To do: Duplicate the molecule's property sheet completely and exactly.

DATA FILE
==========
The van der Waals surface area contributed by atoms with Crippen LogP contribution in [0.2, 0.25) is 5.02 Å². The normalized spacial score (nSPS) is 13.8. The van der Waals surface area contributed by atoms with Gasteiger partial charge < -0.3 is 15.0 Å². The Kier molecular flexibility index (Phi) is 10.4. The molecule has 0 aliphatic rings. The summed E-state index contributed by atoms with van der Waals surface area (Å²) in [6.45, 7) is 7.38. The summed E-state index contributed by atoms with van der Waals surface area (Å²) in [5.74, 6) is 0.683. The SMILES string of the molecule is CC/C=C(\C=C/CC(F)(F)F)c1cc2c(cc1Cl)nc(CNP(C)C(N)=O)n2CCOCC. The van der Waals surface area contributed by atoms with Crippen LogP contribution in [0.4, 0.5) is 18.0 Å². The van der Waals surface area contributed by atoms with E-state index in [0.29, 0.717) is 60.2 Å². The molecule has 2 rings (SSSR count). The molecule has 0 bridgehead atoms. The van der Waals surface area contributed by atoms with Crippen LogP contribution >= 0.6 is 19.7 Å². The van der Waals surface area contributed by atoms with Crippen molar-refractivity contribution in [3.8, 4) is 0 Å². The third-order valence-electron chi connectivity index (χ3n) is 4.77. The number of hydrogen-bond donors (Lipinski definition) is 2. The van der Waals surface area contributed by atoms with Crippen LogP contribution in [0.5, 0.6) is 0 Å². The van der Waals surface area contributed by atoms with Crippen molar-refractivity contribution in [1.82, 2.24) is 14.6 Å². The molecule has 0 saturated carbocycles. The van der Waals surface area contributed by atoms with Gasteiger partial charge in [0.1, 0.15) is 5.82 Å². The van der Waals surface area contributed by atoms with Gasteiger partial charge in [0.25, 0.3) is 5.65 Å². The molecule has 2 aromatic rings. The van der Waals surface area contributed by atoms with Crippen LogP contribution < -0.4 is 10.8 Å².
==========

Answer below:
The van der Waals surface area contributed by atoms with Crippen LogP contribution in [0.2, 0.25) is 5.02 Å². The normalized spacial score (nSPS) is 13.8. The van der Waals surface area contributed by atoms with Gasteiger partial charge < -0.3 is 15.0 Å². The Kier molecular flexibility index (Phi) is 10.4. The molecule has 0 aliphatic rings. The summed E-state index contributed by atoms with van der Waals surface area (Å²) in [6.45, 7) is 7.38. The summed E-state index contributed by atoms with van der Waals surface area (Å²) in [5.74, 6) is 0.683. The SMILES string of the molecule is CC/C=C(\C=C/CC(F)(F)F)c1cc2c(cc1Cl)nc(CNP(C)C(N)=O)n2CCOCC. The van der Waals surface area contributed by atoms with Crippen LogP contribution in [0.4, 0.5) is 18.0 Å². The van der Waals surface area contributed by atoms with E-state index in [0.29, 0.717) is 60.2 Å². The molecule has 2 rings (SSSR count). The molecule has 0 bridgehead atoms. The van der Waals surface area contributed by atoms with Crippen LogP contribution >= 0.6 is 19.7 Å². The van der Waals surface area contributed by atoms with Crippen molar-refractivity contribution in [3.8, 4) is 0 Å². The third-order valence-electron chi connectivity index (χ3n) is 4.77. The number of hydrogen-bond donors (Lipinski definition) is 2. The van der Waals surface area contributed by atoms with Crippen LogP contribution in [0.5, 0.6) is 0 Å². The van der Waals surface area contributed by atoms with Crippen molar-refractivity contribution in [1.82, 2.24) is 14.6 Å². The molecule has 0 saturated carbocycles. The van der Waals surface area contributed by atoms with Gasteiger partial charge in [0.1, 0.15) is 5.82 Å². The van der Waals surface area contributed by atoms with Gasteiger partial charge in [0.25, 0.3) is 5.65 Å². The molecule has 2 aromatic rings. The van der Waals surface area contributed by atoms with Crippen LogP contribution < -0.4 is 10.8 Å².